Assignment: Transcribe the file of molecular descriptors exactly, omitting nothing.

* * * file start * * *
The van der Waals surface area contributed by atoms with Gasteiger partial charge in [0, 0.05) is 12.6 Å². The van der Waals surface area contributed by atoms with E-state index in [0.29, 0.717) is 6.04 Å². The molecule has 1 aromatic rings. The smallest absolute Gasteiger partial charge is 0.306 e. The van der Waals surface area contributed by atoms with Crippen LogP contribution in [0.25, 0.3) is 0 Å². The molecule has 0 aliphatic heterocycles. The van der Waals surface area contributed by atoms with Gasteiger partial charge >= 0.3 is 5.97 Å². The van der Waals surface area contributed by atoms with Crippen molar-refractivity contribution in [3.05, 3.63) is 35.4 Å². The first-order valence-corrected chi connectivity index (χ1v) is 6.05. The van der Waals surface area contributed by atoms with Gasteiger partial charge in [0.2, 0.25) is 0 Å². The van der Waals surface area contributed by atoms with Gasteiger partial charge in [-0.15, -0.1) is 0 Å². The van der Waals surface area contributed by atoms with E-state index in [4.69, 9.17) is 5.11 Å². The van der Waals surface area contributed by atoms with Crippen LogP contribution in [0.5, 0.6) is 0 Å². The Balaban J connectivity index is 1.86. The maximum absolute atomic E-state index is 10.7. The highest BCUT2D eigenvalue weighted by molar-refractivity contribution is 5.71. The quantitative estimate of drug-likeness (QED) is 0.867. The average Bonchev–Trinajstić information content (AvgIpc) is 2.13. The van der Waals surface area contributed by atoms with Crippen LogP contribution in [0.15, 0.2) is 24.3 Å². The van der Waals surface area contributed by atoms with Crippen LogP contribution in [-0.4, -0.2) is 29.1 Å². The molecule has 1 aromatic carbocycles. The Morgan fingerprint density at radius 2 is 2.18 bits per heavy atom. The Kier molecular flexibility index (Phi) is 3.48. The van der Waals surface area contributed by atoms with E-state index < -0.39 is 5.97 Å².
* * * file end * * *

The van der Waals surface area contributed by atoms with Gasteiger partial charge in [0, 0.05) is 12.6 Å². The van der Waals surface area contributed by atoms with E-state index in [0.29, 0.717) is 6.04 Å². The molecule has 1 aromatic rings. The smallest absolute Gasteiger partial charge is 0.306 e. The van der Waals surface area contributed by atoms with Crippen LogP contribution in [0.25, 0.3) is 0 Å². The molecule has 0 aliphatic heterocycles. The van der Waals surface area contributed by atoms with Gasteiger partial charge >= 0.3 is 5.97 Å². The van der Waals surface area contributed by atoms with Crippen molar-refractivity contribution in [3.05, 3.63) is 35.4 Å². The first-order valence-corrected chi connectivity index (χ1v) is 6.05. The van der Waals surface area contributed by atoms with Gasteiger partial charge in [0.2, 0.25) is 0 Å². The van der Waals surface area contributed by atoms with Gasteiger partial charge in [-0.15, -0.1) is 0 Å². The van der Waals surface area contributed by atoms with E-state index in [4.69, 9.17) is 5.11 Å². The van der Waals surface area contributed by atoms with Crippen LogP contribution in [0.5, 0.6) is 0 Å². The Balaban J connectivity index is 1.86. The maximum absolute atomic E-state index is 10.7. The highest BCUT2D eigenvalue weighted by molar-refractivity contribution is 5.71. The quantitative estimate of drug-likeness (QED) is 0.867. The average Bonchev–Trinajstić information content (AvgIpc) is 2.13. The van der Waals surface area contributed by atoms with Crippen LogP contribution in [0.15, 0.2) is 24.3 Å². The van der Waals surface area contributed by atoms with Crippen LogP contribution in [-0.4, -0.2) is 29.1 Å². The molecule has 1 aromatic carbocycles. The Morgan fingerprint density at radius 2 is 2.18 bits per heavy atom. The Kier molecular flexibility index (Phi) is 3.48. The van der Waals surface area contributed by atoms with E-state index < -0.39 is 5.97 Å².